Family Allergy Asthma & Sinus Care is located in Charlotte, NC, (Pineville), Enjoy our Educational Blog:

9/27/2018: Allergy Myth Busters: Egg allergy and flu vaccine

It seemed to make sense:  Influenza vaccine is made in chicken-embryo cells so there are small amounts of egg protein (called ovalbumin) in the vaccine.  Therefore, egg-allergic patients could have reactions to influenza vaccine and special precautions should be taken.  Right?  Wrong!

Medical Studies: Where is the proof?

  • 27 published studies involving over 4100 egg-allergic individuals (over 500 with anaphylaxis after ingesting eggs) who received the flu vaccine were reviewed.  Results:  No serious reactions (low blood pressure “shock” or breathing problems)!  Minor reactions were no different between groups (egg allergic vs egg non-allergic).  Source: https://www.ncbi.nlm.nih.gov/pubmed/23021881
  • Studies using the “live” attenuated influenza vaccine Flumist® (which is no longer recommended as of 2016 due to lack of effectiveness) also showed no anaphylaxis and minor allergic reactions were no different between egg-allergic patients compared to non-egg allergic individuals.   The amount of egg ovalbumin in live attenuated form was less than 0.24 micrograms per dose (1/4 that of the killed influenza virus vaccine).

What does the CDC (Center for Disease Control and Prevention) recommend?

  • In the U.S., CDC and its Advisory Committee on Immunization Practices have updated their guidelines on egg allergy and receipt of influenza (flu) vaccines starting in 2016.  Based on the new recommendations, people with egg allergies no longer need to be observed for an allergic reaction for 30 minutes after receiving a flu vaccine.  Should it be required, people with a history of severe allergic reaction to egg (any symptom other than hives) can now be vaccinated in any setting, under the supervision of any health care provider who is able to recognize and manage severe allergic conditions.  There is no need for skin testing with the vaccine or splitting the dose.  Source:  https://www.cdc.gov/flu/protect/vaccine/egg-allergies.htm
  • What about in Canada?  Since 2014, Canadian Vaccine Guidelines have recommended influenza vaccine to individuals with egg allergy and there has not been an uptick in numbers of reports of allergic reactions.

What causes reactions to the influenza vaccine?

  •  Thimerasol: this preservative can lead to redness and swelling at the injection site.  Thimerasol contains a small amount of ethylmercury which is different than methylmercury (methylmercury builds up in fish and because it lasts much longer than ethylmercury can lead to toxicity).  Studies have shown that thimerosal in vaccines is not harmful, but influenza vaccines that do not contain a preservative are available.  Thimerosal was taken out of childhood vaccines in the United States in 2001.  Measles, mumps, and rubella (MMR) vaccines do not and never did contain thimerosal. Varicella (chickenpox), inactivated polio (IPV), and pneumococcal conjugate vaccines have also never contained thimerosal.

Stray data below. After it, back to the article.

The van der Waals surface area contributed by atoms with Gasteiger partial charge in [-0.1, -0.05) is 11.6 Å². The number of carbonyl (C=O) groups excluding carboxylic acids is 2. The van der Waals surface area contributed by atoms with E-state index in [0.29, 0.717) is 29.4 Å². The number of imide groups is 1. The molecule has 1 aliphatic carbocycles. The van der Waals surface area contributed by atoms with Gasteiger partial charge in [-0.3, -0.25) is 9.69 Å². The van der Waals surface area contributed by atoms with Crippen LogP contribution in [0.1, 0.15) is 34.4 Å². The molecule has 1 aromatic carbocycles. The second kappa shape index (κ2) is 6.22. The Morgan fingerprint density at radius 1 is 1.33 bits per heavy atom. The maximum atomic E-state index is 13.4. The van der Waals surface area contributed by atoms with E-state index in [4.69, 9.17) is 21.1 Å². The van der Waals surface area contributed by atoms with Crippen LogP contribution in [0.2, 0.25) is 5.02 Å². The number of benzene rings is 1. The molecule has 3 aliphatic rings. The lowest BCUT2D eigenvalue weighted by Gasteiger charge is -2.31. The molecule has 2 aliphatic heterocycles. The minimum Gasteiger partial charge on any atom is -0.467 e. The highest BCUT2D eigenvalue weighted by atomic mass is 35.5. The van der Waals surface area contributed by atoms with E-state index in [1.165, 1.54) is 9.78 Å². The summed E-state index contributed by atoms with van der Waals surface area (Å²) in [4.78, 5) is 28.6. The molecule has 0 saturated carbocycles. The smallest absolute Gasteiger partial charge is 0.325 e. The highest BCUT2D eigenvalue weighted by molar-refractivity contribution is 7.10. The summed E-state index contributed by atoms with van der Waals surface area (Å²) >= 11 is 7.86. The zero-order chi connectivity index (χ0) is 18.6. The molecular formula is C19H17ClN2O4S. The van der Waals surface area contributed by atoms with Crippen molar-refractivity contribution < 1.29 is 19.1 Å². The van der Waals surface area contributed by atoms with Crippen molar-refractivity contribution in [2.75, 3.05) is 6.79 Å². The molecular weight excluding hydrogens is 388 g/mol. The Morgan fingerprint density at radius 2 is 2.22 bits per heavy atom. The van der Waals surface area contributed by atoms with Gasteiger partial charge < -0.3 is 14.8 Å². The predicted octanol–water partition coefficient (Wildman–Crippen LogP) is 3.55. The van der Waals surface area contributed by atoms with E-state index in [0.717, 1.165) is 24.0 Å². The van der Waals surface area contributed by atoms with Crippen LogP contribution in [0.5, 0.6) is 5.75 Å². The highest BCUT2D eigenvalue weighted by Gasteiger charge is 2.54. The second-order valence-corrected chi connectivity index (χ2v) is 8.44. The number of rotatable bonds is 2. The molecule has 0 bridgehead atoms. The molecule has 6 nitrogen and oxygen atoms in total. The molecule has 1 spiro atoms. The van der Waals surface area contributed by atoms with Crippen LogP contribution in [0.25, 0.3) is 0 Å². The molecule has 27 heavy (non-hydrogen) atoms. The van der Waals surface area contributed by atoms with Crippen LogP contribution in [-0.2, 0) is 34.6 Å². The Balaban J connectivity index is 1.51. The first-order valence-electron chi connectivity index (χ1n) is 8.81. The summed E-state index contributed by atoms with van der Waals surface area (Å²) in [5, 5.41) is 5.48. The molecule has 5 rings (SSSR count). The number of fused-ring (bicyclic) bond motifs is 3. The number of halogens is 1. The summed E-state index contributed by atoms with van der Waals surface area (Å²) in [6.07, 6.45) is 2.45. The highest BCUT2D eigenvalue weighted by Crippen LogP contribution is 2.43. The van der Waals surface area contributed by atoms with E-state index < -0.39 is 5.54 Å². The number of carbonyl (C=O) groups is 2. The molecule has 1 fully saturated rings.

• Unclear. Even the completely egg-free influenza vaccine known as Flublock® which was available in 2013 has led to reactions.  From 2013 to 2016, there were 88 reports of allergic reactions (10 anaphylaxis) reported through VAERS (Vaccine Adverse Event Reporting System).  Other symptoms were fatigue, fever, headache and muscle aches.  Source: https://www.ncbi.nlm.nih.gov/pubmed/28886946

Who should receive the flu vaccine?

  • Infants, children and adolescents: The American Academy of Pediatrics recommends all children over 6 months old should receive the influenza vaccine every year.  These recommendations for 2018-2019 season can be found at:  https://www.ncbi.nlm.nih.gov/pubmed/30177511
  • High Risk Groups
    • Pregnant women (and women up to 2 weeks after delivery): the vaccine can decrease risks of developing flu for mother and infant for several months after birth.
    • Children younger than 5 years old but especially children younger than 2 years old
    • Adults 65 years of age and older
    • Residents of nursing homes and long term care facilities
    • American Indians and Alaskan Natives
    • People who have medical conditions including:
      • Asthma or other chronic lung diseases (COPD, Cystic Fibrosis)
      • Heart disease (coronary artery disease, heart failure and congenital heart disease)
      • Neurologic Diseases (seizures, cerebral palsy, strokes, muscular dystrophy, spinal cord injury, moderate to severe developmental delay, mental retardation, brain disorders)
      • Blood disorders (sickle cell disease)
      • Metabolic disorders (mitochondrial disorders)
      • Other disorders: diabetes, kidney and liver disorders
      • Weakened immune system (HIV or AIDS, cancer, those on chronic oral steroids)
      • People younger than 19 years old on long-term aspirin therapy
      • People with extreme obesity (body mass index [BMI] of 40 or more)

Who should NOT receive a flu vaccine?

  • A person who previously had a severe allergic reaction to flu vaccine, regardless of the component suspected of being responsible for the reaction.
  • People who have a moderate-to-severe illness with or without a fever (should wait until they recover to get vaccinated)
  • People with a history of Guillain-Barré Syndrome (a severe paralytic illness) that occurred after receiving influenza vaccine and who are not at risk for severe illness from influenza.

Is the influenza vaccine perfect?